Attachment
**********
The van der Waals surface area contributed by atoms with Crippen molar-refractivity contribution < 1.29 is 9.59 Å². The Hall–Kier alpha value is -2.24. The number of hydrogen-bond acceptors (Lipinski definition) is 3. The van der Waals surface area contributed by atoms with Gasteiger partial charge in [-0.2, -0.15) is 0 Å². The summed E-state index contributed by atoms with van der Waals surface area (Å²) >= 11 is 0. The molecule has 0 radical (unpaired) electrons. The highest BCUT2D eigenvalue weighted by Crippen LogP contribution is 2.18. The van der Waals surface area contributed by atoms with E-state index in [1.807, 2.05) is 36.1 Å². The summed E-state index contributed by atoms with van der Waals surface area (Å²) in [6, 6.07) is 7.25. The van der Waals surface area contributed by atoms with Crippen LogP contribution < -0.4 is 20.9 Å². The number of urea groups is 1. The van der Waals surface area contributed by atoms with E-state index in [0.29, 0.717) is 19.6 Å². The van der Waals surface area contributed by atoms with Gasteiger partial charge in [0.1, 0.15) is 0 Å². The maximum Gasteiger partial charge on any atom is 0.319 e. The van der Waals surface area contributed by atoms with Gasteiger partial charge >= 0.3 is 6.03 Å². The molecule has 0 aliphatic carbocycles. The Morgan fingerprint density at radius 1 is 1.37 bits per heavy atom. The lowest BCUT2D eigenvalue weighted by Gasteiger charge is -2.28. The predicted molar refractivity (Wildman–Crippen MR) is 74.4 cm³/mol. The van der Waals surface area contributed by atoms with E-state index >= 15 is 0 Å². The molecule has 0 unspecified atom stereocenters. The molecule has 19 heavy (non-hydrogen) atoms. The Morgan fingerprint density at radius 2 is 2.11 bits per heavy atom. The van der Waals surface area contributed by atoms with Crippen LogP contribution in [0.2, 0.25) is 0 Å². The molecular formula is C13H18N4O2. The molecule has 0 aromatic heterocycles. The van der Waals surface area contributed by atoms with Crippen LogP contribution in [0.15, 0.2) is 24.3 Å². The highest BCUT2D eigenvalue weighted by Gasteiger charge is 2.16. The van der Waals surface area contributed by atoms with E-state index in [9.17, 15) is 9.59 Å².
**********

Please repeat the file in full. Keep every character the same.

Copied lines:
The van der Waals surface area contributed by atoms with Crippen molar-refractivity contribution < 1.29 is 9.59 Å². The Hall–Kier alpha value is -2.24. The number of hydrogen-bond acceptors (Lipinski definition) is 3. The van der Waals surface area contributed by atoms with Gasteiger partial charge in [-0.2, -0.15) is 0 Å². The summed E-state index contributed by atoms with van der Waals surface area (Å²) >= 11 is 0. The molecule has 0 radical (unpaired) electrons. The highest BCUT2D eigenvalue weighted by Crippen LogP contribution is 2.18. The van der Waals surface area contributed by atoms with E-state index in [1.807, 2.05) is 36.1 Å². The summed E-state index contributed by atoms with van der Waals surface area (Å²) in [6, 6.07) is 7.25. The van der Waals surface area contributed by atoms with Crippen LogP contribution < -0.4 is 20.9 Å². The number of urea groups is 1. The van der Waals surface area contributed by atoms with E-state index in [0.29, 0.717) is 19.6 Å². The van der Waals surface area contributed by atoms with Gasteiger partial charge in [0.1, 0.15) is 0 Å². The maximum Gasteiger partial charge on any atom is 0.319 e. The van der Waals surface area contributed by atoms with Gasteiger partial charge >= 0.3 is 6.03 Å². The molecule has 0 aliphatic carbocycles. The Morgan fingerprint density at radius 1 is 1.37 bits per heavy atom. The lowest BCUT2D eigenvalue weighted by Gasteiger charge is -2.28. The predicted molar refractivity (Wildman–Crippen MR) is 74.4 cm³/mol. The van der Waals surface area contributed by atoms with E-state index >= 15 is 0 Å². The molecule has 0 unspecified atom stereocenters. The molecule has 19 heavy (non-hydrogen) atoms. The Morgan fingerprint density at radius 2 is 2.11 bits per heavy atom. The van der Waals surface area contributed by atoms with Crippen LogP contribution in [0.2, 0.25) is 0 Å². The molecular formula is C13H18N4O2. The molecule has 0 aromatic heterocycles. The van der Waals surface area contributed by atoms with Crippen LogP contribution in [0.15, 0.2) is 24.3 Å². The highest BCUT2D eigenvalue weighted by Gasteiger charge is 2.16. The van der Waals surface area contributed by atoms with E-state index in [9.17, 15) is 9.59 Å².